As a headache specialist, he sees patients with persistent migraines, a significant and painful condition that can cause moderate to severe impairment, according to Alexander Mauskop, MD. He is a board-certified neurologist and the creator of the over-the-counter headache medication Migralex.
Some Coping Tips From Migraine
According to the Migraine Research Foundation, roughly 2% of Americans suffer from persistent migraines. Chronic migraine headaches are characterized as migraines that occur more than 15 days per month. Some people have migraine headaches that last all day, every day of the month.
Migraine is a neurological condition. It is critical to recognize that persistent migraines are physiological rather than psychological. They are tied to how the body works and are not the result of mental issues. Above all, a migraine is more than just a nasty headache. It is a group of neurological symptoms that might include headaches, visual abnormalities, dizziness, nausea and vomiting, and increased sensitivity to light, sound, touch, and smell.
A mix of genetic and environmental causes can cause chronic migraines. Some individuals inform him that their mother suffers from migraines, but just once a year. Having a family member who suffers from migraines of any kind might suggest a genetic predisposition that makes a person more prone to headaches. One family member may get headaches regularly, while another perhaps once a year, as he said.
While people cannot select their parents, they may take steps to avoid headaches causes. Headaches can be caused by stress, magnesium insufficiency, caffeine use, sleep habits, and dietary variables, according to him. Keeping a journal is the first step in determining their headache causes. He created the Headache Relief Diary iPhone app to assist patients in keeping an accurate record of their headaches. Keeping a journal will help them discover what causes their headaches and will assist their doctor in developing a treatment plan tailored to their unique situation.
He frequently advises his chronic migraine patients to avoid coffee, undertake regular exercise, attempt biofeedback/meditation, take a magnesium supplement, and attempt Botox (Botulinum Toxin Type A). More than 70% of the individuals he treated with Botox experienced relief. Here are some more coping strategies he has for chronic migraine sufferers.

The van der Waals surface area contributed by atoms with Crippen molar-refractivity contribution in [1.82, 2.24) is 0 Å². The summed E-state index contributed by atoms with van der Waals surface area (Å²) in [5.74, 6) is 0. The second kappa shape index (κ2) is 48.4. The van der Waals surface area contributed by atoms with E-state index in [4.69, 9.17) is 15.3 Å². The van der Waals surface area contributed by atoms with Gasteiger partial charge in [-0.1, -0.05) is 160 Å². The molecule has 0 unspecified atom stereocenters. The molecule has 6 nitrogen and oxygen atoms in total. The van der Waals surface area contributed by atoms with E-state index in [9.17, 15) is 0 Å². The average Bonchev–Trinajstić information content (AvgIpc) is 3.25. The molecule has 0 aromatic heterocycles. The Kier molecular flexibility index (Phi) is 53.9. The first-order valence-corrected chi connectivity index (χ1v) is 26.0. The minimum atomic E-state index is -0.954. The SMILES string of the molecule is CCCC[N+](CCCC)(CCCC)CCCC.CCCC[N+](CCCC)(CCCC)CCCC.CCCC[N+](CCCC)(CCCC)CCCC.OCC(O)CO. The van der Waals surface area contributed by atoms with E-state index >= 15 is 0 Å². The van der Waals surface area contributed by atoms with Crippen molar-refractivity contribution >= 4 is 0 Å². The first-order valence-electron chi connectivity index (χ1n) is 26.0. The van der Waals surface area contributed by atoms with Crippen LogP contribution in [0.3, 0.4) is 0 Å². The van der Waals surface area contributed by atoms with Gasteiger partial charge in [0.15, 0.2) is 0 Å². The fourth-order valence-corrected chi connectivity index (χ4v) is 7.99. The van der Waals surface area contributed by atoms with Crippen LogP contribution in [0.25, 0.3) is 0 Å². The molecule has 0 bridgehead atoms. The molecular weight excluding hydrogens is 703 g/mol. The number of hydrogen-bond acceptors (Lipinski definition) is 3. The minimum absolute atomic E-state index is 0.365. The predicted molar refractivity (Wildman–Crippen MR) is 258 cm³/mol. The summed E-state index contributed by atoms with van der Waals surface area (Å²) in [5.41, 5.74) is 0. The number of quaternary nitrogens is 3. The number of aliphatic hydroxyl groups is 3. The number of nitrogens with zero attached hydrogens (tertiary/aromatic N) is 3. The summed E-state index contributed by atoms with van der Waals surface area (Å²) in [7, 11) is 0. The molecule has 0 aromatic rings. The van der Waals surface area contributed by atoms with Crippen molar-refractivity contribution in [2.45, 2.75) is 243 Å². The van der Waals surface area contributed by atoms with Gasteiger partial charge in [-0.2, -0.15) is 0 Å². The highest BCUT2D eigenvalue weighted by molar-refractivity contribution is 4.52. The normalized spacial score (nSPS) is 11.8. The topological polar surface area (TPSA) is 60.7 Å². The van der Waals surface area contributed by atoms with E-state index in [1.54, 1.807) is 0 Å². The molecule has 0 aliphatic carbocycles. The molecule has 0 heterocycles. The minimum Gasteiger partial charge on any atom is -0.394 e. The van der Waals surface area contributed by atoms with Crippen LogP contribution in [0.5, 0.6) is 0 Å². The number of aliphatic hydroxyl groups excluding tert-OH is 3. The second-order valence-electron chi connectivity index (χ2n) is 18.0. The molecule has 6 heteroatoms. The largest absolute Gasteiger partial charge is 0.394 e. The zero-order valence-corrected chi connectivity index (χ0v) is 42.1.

Taking up Aerobic Exercise is significant. Regular aerobic exercise is one of the known techniques to help decrease stress, and it has been shown to aid persons with migraines. He normally suggests doing it at least three times each week for at least 30 to 40 minutes. There is a definite link between increased physical activity and fewer headaches. Some patients claim they don’t have time to exercise; nevertheless, they must also consider the time wasted when they do suffer from a migraine. If they want to improve, they must exercise.
Experimenting with Relaxation Exercises. Everyone understands that stress is a leading cause of headaches, and relaxation treatment can assist. Many of his patients benefit from biofeedback, which is a sort of computerized relaxation training. Yoga and meditation, as well as progressive relaxation, are also effective. All forms of relaxation are equally helpful.
Maintaining a Regular Sleep Schedule. Sleeping at the same time every night and getting up at the same time every morning, including on weekends, can reduce migraines. Both a lack of sleep and an excess of sleep can cause headaches.
Magnesium supplements can be used. Some individuals have migraine headaches as a result of magnesium insufficiency. Migraine headaches, freezing hands and feet, premenstrual syndrome, and leg muscle cramps are all symptoms of magnesium insufficiency.
Caffeine should be avoided. Patients sometimes fail to recognize caffeine as the issue since caffeine typically makes them feel better. The truth is that caffeine withdrawal is causing their headaches. They consume caffeine and feel better, but they need more caffeine two hours later.